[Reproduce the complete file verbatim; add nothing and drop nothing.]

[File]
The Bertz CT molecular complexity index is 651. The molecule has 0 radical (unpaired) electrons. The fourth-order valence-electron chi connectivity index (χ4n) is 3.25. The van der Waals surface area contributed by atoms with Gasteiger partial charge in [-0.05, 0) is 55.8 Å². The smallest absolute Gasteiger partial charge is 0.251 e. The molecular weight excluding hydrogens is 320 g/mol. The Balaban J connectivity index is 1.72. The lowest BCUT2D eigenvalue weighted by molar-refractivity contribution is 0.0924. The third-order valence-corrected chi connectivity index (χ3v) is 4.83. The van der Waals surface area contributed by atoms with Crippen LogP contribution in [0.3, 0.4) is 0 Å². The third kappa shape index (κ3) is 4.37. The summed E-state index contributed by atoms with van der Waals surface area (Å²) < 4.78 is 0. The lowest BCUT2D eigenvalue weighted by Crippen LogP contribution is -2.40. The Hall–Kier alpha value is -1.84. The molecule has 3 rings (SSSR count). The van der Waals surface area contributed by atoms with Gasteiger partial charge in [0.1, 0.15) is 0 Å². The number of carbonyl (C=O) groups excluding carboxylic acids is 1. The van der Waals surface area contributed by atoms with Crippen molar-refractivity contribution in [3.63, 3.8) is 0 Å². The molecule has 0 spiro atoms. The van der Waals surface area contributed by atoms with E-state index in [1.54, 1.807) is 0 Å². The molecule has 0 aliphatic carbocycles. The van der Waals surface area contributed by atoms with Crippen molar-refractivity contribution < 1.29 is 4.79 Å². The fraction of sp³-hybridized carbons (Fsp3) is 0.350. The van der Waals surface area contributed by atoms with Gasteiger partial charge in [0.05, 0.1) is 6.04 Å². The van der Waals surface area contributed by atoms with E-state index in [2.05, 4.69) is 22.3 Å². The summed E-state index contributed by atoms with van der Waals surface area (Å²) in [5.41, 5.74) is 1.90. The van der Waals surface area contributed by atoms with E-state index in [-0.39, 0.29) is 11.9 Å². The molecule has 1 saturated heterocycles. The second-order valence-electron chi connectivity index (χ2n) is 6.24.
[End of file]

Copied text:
The Bertz CT molecular complexity index is 651. The molecule has 0 radical (unpaired) electrons. The fourth-order valence-electron chi connectivity index (χ4n) is 3.25. The van der Waals surface area contributed by atoms with Gasteiger partial charge in [-0.05, 0) is 55.8 Å². The smallest absolute Gasteiger partial charge is 0.251 e. The molecular weight excluding hydrogens is 320 g/mol. The Balaban J connectivity index is 1.72. The lowest BCUT2D eigenvalue weighted by molar-refractivity contribution is 0.0924. The third-order valence-corrected chi connectivity index (χ3v) is 4.83. The van der Waals surface area contributed by atoms with Crippen LogP contribution in [0.3, 0.4) is 0 Å². The third kappa shape index (κ3) is 4.37. The summed E-state index contributed by atoms with van der Waals surface area (Å²) < 4.78 is 0. The lowest BCUT2D eigenvalue weighted by Crippen LogP contribution is -2.40. The Hall–Kier alpha value is -1.84. The molecule has 3 rings (SSSR count). The van der Waals surface area contributed by atoms with Gasteiger partial charge in [0.1, 0.15) is 0 Å². The number of carbonyl (C=O) groups excluding carboxylic acids is 1. The van der Waals surface area contributed by atoms with Crippen molar-refractivity contribution in [3.63, 3.8) is 0 Å². The molecule has 0 spiro atoms. The van der Waals surface area contributed by atoms with E-state index in [1.54, 1.807) is 0 Å². The molecule has 0 aliphatic carbocycles. The van der Waals surface area contributed by atoms with Crippen molar-refractivity contribution < 1.29 is 4.79 Å². The fraction of sp³-hybridized carbons (Fsp3) is 0.350. The van der Waals surface area contributed by atoms with Gasteiger partial charge in [0.05, 0.1) is 6.04 Å². The van der Waals surface area contributed by atoms with E-state index in [2.05, 4.69) is 22.3 Å². The summed E-state index contributed by atoms with van der Waals surface area (Å²) in [5.41, 5.74) is 1.90. The van der Waals surface area contributed by atoms with E-state index in [-0.39, 0.29) is 11.9 Å². The molecule has 1 saturated heterocycles. The second-order valence-electron chi connectivity index (χ2n) is 6.24.